I can’t stand liars or injustice. It really gets my goat. However the world is full of them. Apparently, he only way to unravel these liars and cheats (especially the wives) is to tie them in knots with passwords, security questions and 8 figure account numbers.
I remember passwords and I know everything about the OH so the ‘personal’ security questions are easy; but when it comes to numbers it’s all over for me.
My husband and I once had a terrible row because I’d paid a check using the wrong cheque book and the wrong account. The money wasn’t the problem. It was the fact I couldn’t recognise the accounts by the numbers.
“It’s easy,” he said, “You just remember the last 4 digits.” He couldn’t understand that was as difficult for me to do as it is for our dyslexic son to remember his spelling rules.
“Couldn’t you just write what the account is for on the cheque book for me, please?” I pleaded with him. How difficult is for him to write: ‘The Business’, ‘Yours’, ‘Mine’ and ‘Joint’ I was thinking. Of course he didn’t. He wrote coded initials instead. They personally stand for the way he describes the account, but not necessarily the way I would and – as chance would have it – one is the same as my son’s initials and now he has no money left in his account….
He does really, I’m only joking.
Last September (it was the Sunday 25th around 4pm to be precise) I was driving along a very narrow winding lane in Cornwall. I’d never driven along it before and there was some doubt that my attempted shortcut might be just leading us along a ‘no through’ road. We’d come back from a lovely river walk along the Tresillian River on a glorious sunny afternoon. My three kids, my dog and my 82-year-old father. Unfamiliar narrow road and the responsibility for my nearest and dearest, I can assure you I was proceeding with excessive caution.
We rounded a bend and then I stopped. Ahead of me, at the other end of a straight stretch another car had rounded the next bend and was coming towards me.
Normal practice, on these single track lanes is that both drivers stop. Make eye contact and then you (or the other driver) pulls into the nearest lay-by to let the other pass, or one or the other has to reverse to the last lay-by passed. I remember thinking: he doesn’t look as if he’s seen me. It was only in the last moment he began to apply his brakes. By that time I was a sitting duck staring at the whites of his eyes and screaming for him to stop before he hit me.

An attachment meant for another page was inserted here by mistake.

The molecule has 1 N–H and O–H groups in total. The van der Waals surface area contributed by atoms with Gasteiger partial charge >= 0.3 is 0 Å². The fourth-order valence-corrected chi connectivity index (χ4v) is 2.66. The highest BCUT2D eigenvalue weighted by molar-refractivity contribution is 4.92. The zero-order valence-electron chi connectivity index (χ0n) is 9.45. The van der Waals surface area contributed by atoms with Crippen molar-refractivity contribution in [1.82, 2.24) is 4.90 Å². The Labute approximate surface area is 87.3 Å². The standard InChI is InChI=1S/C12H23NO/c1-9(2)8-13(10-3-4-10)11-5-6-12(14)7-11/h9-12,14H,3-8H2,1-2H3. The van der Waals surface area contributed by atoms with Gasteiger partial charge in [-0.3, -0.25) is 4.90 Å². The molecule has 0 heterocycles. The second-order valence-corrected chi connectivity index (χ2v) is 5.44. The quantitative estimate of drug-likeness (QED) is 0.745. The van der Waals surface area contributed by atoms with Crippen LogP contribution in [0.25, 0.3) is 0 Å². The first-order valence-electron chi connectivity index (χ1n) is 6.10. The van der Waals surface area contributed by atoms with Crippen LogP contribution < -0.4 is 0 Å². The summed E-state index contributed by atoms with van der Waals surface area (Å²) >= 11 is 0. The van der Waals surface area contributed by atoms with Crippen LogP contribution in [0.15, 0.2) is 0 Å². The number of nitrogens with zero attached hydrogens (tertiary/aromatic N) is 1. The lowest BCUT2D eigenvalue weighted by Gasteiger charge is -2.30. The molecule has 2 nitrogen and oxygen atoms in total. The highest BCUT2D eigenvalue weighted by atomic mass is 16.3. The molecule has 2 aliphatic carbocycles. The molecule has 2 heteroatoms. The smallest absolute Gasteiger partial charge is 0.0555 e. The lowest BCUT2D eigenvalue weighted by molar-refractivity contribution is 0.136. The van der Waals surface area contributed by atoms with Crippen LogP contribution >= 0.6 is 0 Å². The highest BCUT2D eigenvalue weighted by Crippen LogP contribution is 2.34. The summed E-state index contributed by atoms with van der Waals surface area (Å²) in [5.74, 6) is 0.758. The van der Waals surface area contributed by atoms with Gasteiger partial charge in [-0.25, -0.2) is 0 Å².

He stopped with that dull thump of my disabled son’s head on the forward headrest and the sickening crunch of metal and tinkling glass. I’ve only seen my father lose his temper twice in my life before. This was the third. A raging octogenarian shaking his fists at a couple of shifty-looking lads as they climbed out of the other car is actually a pretty funny sight, if you weren’t directly involved with it.
“You idiots,” he shouted, “You’re driving much too fast!”
“No, we weren’t,” came the cock-sure answer. “You can drive 60 along here because there’s no speed restriction.”
Now, call me naive, but I’ve never had a car crash before and in the 30 years since I passed my test, I’d say that’s a pretty good record. However, I don’t have my own car insurance, I’m a named driver on my husband’s.
And since I’m in the mood to spit my dissatisfaction at the way that insurance companies treated me (the wife) as the cheat and liar. I’ll name them: LV acting on my (*cough*) behalf. The Co-op who did a brilliant job in supporting the ‘it wasn’t my fault’ claim of the callow git that hit me.
Liars and Injustice (Part 2) to follow:
- Car insurance fraud: Lie study may make premiums cheaper (confused.com)